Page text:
Let’s get it clear: Myth – Pressure mapping is only used to compare cushions
By Dr Barend ter Haar
Pressure mapping is a technology that has been in use for more than 30 years and over that time, the technology has evolved so that now it is as easy to use routinely as measuring blood pressure. And, like the latter, the technology provides clinical information that cannot normally be accessed without the technology.
As the technology has advanced, mats have become more flexible (more easily following the contours of the body), able to provide data in real-time (reflecting that sitting is a dynamic activity), able to transmit data wirelessly (allowing remote monitoring – even across the internet), and costs have come down (what cost £12000 10 years ago, costs as low as £2000 now).
What can we use pressure mapping for?
One can indeed use pressure mapping to view how one cushion compares with another in dispersing the forces applied by the seated person – but please do so with the user carrying out the activities they would normally do, and not in an artificial 90-90-90 position (in which no-one normally sits).
Also, bear in mind that the picture will change with time as the cushions adapts to the user, and the user’s tissues adapt to the cushion. However, pressure mapping has wider applications.
A valuable use of pressure mapping is to visualise whether the pressure has been redistributed as a consequence of seat and positioning adjustments. Back in the ‘90s, Professor Ian Swain reported that the simplest way to get better pressure redistribution of pressures away from the boney parts of the pelvis (the ITs), was to adjust the foot position (through the height of the foot supports) to have more pressure distributed under the thighs. Pressure mapping allows you to see the optimum set up of the different parts of the chair – foot supports, arm supports, back support, etc – for optimal pressure redistribution. (Note: The iShear product, in combination with pressure mapping, can be used to provide further information as to the distribution of forces arising from different positions of the individual.)
Pressure mapping is a great educational tool for use with carers and users. It’s a great way of showing in colour what the effects are of good vs poor positioning. It’s a great tool to show a user how far forward the user needs to lean to offload their ITs (see Figure 1)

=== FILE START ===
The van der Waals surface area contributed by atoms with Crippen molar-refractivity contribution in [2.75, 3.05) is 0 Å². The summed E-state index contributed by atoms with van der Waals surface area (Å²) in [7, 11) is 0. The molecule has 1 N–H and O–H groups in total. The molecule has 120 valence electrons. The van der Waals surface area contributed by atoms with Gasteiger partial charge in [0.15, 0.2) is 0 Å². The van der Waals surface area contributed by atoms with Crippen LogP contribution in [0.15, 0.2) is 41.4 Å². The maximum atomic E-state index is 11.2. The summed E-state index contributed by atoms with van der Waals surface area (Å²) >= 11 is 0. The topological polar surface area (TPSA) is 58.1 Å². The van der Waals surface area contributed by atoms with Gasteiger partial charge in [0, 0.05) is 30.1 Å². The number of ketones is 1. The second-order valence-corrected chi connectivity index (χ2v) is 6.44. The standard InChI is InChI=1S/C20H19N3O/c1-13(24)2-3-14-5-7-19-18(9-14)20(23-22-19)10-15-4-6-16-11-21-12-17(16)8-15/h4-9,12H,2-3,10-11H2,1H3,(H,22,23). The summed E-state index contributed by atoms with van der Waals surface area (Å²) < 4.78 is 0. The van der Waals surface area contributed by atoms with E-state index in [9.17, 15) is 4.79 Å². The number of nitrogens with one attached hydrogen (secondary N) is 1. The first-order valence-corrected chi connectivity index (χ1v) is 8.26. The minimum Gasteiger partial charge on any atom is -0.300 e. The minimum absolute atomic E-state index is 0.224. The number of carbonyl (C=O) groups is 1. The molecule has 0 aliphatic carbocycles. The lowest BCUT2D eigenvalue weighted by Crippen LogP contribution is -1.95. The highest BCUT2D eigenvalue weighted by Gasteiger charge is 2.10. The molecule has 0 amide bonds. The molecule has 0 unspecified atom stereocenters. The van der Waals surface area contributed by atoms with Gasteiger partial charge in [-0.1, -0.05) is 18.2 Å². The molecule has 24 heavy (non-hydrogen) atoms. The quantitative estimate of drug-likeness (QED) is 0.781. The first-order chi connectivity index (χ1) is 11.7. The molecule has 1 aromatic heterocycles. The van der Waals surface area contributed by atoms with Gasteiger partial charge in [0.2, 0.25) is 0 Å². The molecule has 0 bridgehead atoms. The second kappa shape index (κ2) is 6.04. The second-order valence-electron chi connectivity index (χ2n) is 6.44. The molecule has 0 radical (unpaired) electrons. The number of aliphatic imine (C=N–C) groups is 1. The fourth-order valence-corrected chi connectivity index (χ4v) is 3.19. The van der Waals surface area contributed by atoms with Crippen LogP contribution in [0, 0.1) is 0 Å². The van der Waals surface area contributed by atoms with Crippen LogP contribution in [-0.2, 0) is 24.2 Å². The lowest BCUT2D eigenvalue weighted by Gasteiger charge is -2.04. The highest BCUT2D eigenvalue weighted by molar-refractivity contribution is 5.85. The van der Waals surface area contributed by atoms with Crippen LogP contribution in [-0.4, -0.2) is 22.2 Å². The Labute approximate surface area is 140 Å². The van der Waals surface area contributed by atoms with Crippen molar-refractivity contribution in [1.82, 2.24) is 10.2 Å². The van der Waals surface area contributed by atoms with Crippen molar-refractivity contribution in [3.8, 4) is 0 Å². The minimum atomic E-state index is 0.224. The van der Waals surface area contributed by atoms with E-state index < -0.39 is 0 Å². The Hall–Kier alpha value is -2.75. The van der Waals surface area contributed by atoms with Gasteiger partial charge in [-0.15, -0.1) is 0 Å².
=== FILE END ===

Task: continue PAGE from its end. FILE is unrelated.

In recent years, the greater impact of shear strain, rather than pressure alone, on tissue integrity has become appreciated. Using the ‘gradient’ view that pressure mapping systems offer, allows one to visualise where the greatest rate of change of pressure is occurring: the greater the pressure gradient, the greater is likely to be the distortion of the skin tissues. In figure 2, the left-hand picture is the pressure map, and the right-hand picture the pressure gradient map for the same reading. The latter shows higher gradients around the tail bone – an area of thin skin tissues and poorer blood supply – indicating where seating intervention would be most beneficial.
And how does a pressure mapping system pay for itself?
Apart from the benefits around clinical outcomes, pressure mapping has financial benefits. Often a lower cost solution can be shown to be as effective as a requested higher cost item. Documentation of the effects of different solutions assessed in clinic, and the justification based on these assessments, cover the clinician and their employer where the user later prosecutes for clinical malpractice based on the solutions provided.
For further advice around pressure mapping, visit the PMG’s Best Practice Guidelines pages:
In the US, medical insurance companies will not pay for treatment of pressure ulcers that develop while a person is in hospital, and thus individuals are inspected more closely when they arrive in hospital: pressure mapping is used as part of the assessment of the person’s risk of developing pressure ulcers while in hospital. Ideally, we should be taking this approach in our country!
Dr Barend ter Haar has been involved in seating and mobility for over 30 years, including lecturing internationally and developing international seating standards.